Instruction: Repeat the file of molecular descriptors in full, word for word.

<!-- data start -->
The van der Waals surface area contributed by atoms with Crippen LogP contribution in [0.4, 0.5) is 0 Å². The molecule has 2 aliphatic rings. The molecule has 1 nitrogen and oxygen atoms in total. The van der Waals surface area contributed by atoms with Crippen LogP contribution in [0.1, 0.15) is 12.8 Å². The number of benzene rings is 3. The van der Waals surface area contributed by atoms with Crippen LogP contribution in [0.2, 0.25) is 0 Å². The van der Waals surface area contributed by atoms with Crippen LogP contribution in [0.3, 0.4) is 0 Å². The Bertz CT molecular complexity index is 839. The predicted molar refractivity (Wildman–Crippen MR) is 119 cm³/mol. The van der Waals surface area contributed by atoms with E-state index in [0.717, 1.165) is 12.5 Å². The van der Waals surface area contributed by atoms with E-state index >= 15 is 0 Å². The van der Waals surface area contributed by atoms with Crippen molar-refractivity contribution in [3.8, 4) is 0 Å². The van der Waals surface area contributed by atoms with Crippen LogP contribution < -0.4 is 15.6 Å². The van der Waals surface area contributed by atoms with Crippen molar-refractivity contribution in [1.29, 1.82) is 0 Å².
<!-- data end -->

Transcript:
The van der Waals surface area contributed by atoms with Crippen LogP contribution in [0.4, 0.5) is 0 Å². The molecule has 2 aliphatic rings. The molecule has 1 nitrogen and oxygen atoms in total. The van der Waals surface area contributed by atoms with Crippen LogP contribution in [0.1, 0.15) is 12.8 Å². The number of benzene rings is 3. The van der Waals surface area contributed by atoms with Crippen LogP contribution in [0.2, 0.25) is 0 Å². The van der Waals surface area contributed by atoms with Crippen LogP contribution in [0.3, 0.4) is 0 Å². The Bertz CT molecular complexity index is 839. The predicted molar refractivity (Wildman–Crippen MR) is 119 cm³/mol. The van der Waals surface area contributed by atoms with E-state index in [0.717, 1.165) is 12.5 Å². The van der Waals surface area contributed by atoms with E-state index >= 15 is 0 Å². The van der Waals surface area contributed by atoms with Crippen molar-refractivity contribution in [3.8, 4) is 0 Å². The van der Waals surface area contributed by atoms with Crippen LogP contribution < -0.4 is 15.6 Å². The van der Waals surface area contributed by atoms with Crippen molar-refractivity contribution in [1.29, 1.82) is 0 Å².